Tuesday, March 13, 2018
Family and friends celebrated the life of Potomac resident, builder and developer Farid Srour Sunday, March 11 at Normandie Farm.
Srour, 100, died Sunday, March 4 at home as he had wished, according to his son James Srour.
By any measure, Farid Srour had a long and successful life, though the road was not a smooth one, especially in his early years. His life was the American Dream, a gift he never forgot, James Srour said.
“He was very proud to be an American, he believed in freedom and the Constitution, which he knew,” he said.
Farid Srour came to this country from Syria in 1946, at the age of 26. He was experienced in carpentry and had a strong entrepreneurial drive. He was talented in mathematics and language and wanted to attend college and become a medical doctor.
He attended Washington Missionary College, now Washington Adventist University, in Takoma Park, while working as a handyman, laborer and cab driver.
While there he met his future wife, Kathleen, who was his English teacher.
“The family joke is that his English was so bad he had to marry his teacher,” James Srour said.
Soon the Srours had four children, James, Leila, David and Bobby, adding to the financial challenges of making a new life in America. Srour never did become a physician though three of his four children did. He did graduate from college and, later in life, received an honorary medical degree from Washington Adventist University.
Srour’s three sons all spoke at the memorial but daughter, Leila, who is a physician currently working in Nepal, was not able to come back for the service.
After working, successfully, as an insurance salesman, Srour gave that up on the advice of a friend to get into real estate. In the early 1960s he started F.S. Peoples Realty, a company that specialized in real estate and land development.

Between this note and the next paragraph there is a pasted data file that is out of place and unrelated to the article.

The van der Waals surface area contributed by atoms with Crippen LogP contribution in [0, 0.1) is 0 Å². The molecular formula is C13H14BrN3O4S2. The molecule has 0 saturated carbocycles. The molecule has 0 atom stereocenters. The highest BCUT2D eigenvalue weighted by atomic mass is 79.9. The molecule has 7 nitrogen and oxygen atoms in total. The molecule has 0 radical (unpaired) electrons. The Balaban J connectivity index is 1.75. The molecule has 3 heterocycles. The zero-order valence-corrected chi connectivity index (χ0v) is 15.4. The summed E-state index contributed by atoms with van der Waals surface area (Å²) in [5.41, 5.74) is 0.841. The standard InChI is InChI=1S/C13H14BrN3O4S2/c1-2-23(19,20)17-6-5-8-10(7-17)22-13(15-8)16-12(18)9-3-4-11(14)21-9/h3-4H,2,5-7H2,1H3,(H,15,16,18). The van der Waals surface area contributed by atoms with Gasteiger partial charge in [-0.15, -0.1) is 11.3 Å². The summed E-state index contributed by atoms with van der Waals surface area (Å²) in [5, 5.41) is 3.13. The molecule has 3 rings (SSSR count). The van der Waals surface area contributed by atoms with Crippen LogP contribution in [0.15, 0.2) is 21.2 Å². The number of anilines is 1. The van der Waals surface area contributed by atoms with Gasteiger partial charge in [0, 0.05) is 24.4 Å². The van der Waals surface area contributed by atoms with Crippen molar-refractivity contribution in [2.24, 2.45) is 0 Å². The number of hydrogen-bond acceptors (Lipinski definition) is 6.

He lived his later life and died in a house he built in Potomac.
“He taught us a lot of things,” David Srour said at the service. “…the value of things, the value of family, of hard work, that nobody owes you anything and to look for a good deal. I never ignored anything he said. He was a good man who made the best of his situation.”
Farid Srour’s, youngest child, Bobby, shared his memories Sunday too, telling a story of his father’s ability to enjoy life.
He learned to ski in his 60s and continued that and windsurfing until he was 90.
He also took his young children water skiing on the Potomac River at Seneca, Bobby said. One time, watching his father on the water, Bobby Srour said he looked back and saw such joy on his father’s face.
“It was enjoyment in his whole being,” Bobby Srour said. “I seek to model the way he enjoyed life.”
Srour’s grandchildren honored him with musical selections and reminiscences. Recounting memories of his love for them, his red Cadillac convertible, his love for cooking and feeding them healthy food.
His humility was also a theme in the memories his family shared.
“My father was a proud man,” James Srour said. “Proud of what he did and proud of his family.”
But, as he grew older, he would say, “I am not a smart man. I could not have done all of this on my own. God gave me miracle after miracle. He was responsible for all my success.”
He and his wife Kathleen were willing to share their success with many in the community donating time and money to numerous organizations including Shady Grove Medical Center, Washington Adventist University, Montgomery College, Loma Linda Medical School, the Seventh Day Adventist Church, Montgomery County Police and Emergency Medical Service, according to the family.
“Poppa’s life was a long and beautiful story,” grandson Jonathan Srour said.
“Farid’s passing is a great loss to those who knew him but also to the Potomac Community,” long-time friend Allan Cohen said in an email.